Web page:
FA13 THEA 3720-001
TECHNOLOGY AND FLYING RIGS
Extraordinary aereography now exists on stages across the country and around the world. Aereography is the art of designing and staging movements of bodies in aerial motion. Aerography is accomplished by the use, of what is known in the theater, as fly rigging. Up until the 1950’s, flying actors above the stage had remained much the same as it has been throughout theatrical history. But now with new technologies, flying actors above the stage has been raised to a whole new level of sophistication and beauty. Anciently the art of aereography was accomplished by using a system of mechanical lifts based on the rigging of sails on boats, hence the name fly rigging.
Originally the fly system used in the theater was made of wood, manilla hemp rope (½ inch or larger), and sandbags. Manually, hemp ropes were pulled over wooden blocks or pulleys and then tied to a wooden fly rail, either near the floor or near the catwalk. In more advanced systems, counter weights of sandbags were used in increments of either 10, 25, 50, or 100 pounds. These systems were either single or double purchase. A single-purchase plan was used when a large space was available from grid height to stage floor, it had a 1:1 counter rate ratio. When the stage area was limited, a double-purchase plan was used with a 2:1 counterweight rate ratio, thereby eliminating the need for as much height. These systems are still in use today in some older theaters. The next technological advancements in fly rigging were the introduction of new rope and rigging materials and the use of electric motors.
The next generation of fly rigging, included the introduction of nylon, polyester, and wire ropes instead of hemp roping. The wooden riggings were traded out for different materials, including aluminum and plastic. The new ropes were now being pulled by motors. Motorized systems were more costly than older systems, but were safer and cheaper, as less manpower is required. There are three main types of motorized systems: chain-driven, traction-drive, and dead-haul. The chain-driven is like using the old fashioned riggings with an attached to a motor. A traction-drive can only move objects already lifted or in motion. The dead-haul used larger, more powerful motors, but the need for counterweights was eliminated. In the late 1950’s, Peter Foy decided that flying people on stage should look better and more natural than had been previously presented.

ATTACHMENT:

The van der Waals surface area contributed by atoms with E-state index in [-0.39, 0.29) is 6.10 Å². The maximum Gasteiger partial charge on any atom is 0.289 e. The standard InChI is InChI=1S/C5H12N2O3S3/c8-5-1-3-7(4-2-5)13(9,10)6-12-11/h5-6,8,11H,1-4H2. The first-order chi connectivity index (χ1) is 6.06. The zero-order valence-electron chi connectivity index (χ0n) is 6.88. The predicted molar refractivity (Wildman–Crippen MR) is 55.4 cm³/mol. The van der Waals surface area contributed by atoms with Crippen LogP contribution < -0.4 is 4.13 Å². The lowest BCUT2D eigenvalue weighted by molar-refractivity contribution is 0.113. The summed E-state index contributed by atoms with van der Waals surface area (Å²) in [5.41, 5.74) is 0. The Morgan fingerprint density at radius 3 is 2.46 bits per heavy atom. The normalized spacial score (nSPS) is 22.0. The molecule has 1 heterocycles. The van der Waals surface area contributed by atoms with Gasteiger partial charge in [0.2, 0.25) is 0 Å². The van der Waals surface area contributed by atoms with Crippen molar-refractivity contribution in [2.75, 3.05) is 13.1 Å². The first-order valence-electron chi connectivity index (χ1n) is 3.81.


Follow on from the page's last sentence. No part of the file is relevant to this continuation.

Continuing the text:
In 1957, Peter Foy introduced the Inter-Related Pendulum at a production of Peter Pan in New York City. This was a forty foot grid system with a multitude of suspension wires. It required several well trained technicians to operate, but the results were spectacular for the audience to see. The motion of Peter Pan was free and easy moving. Foy was thrilled with the results, but wanted more. The Inter-Related Pendulum was unusable in small theaters and tents. So, in 1958, Foy introduced the Floating Pulley. This system could cause people to fly in small areas, but the mechanism was visible to the audience. Foy wanted to help preserve the “magic” of theater so, he went on to develop a hidden fly rigging introduced in 1963 named the “Track on Track” system. It required only two operators and the mechanism allowed for an actor to be held in any position for any length of time. It could be used in a venue of any size. Foy continued to improve the fly rigging systems. Today the flying rig systems are fully automated, computerized, and easy to use. Even a novice computer user can quickly guide a flying performing through the air.
Technology advancements in the area of flying rigs have certainly chanced in the last 60 years. The
manual units of the 1950’s that produced awkward jerky movements, have been replaced with fully automated and computerized units. These advanced units provide performers with smooth flying across the stage. The audience is able to feel the magic of these flying shows.
1. Flying by Foy http://flybyfoy.com/services/
2. Gillette, J. Michael (2000). Theatrical Design and Production, Fourth Edition. Houston, Texas Mayfield Publishing Company.
3. Glerum, Jay O. (2007). Stage Rigging Handbook, Third Edition. Carbondale, Illinois,Southern Illinois University Press.
4. Stagehand Primer http://www.ia470.com/primer/intro.htm
Wilson, Edwin and Goldfarb, Alvin (2012). Living Theater: History of the Theater. New York, New York: McGraw-Hill.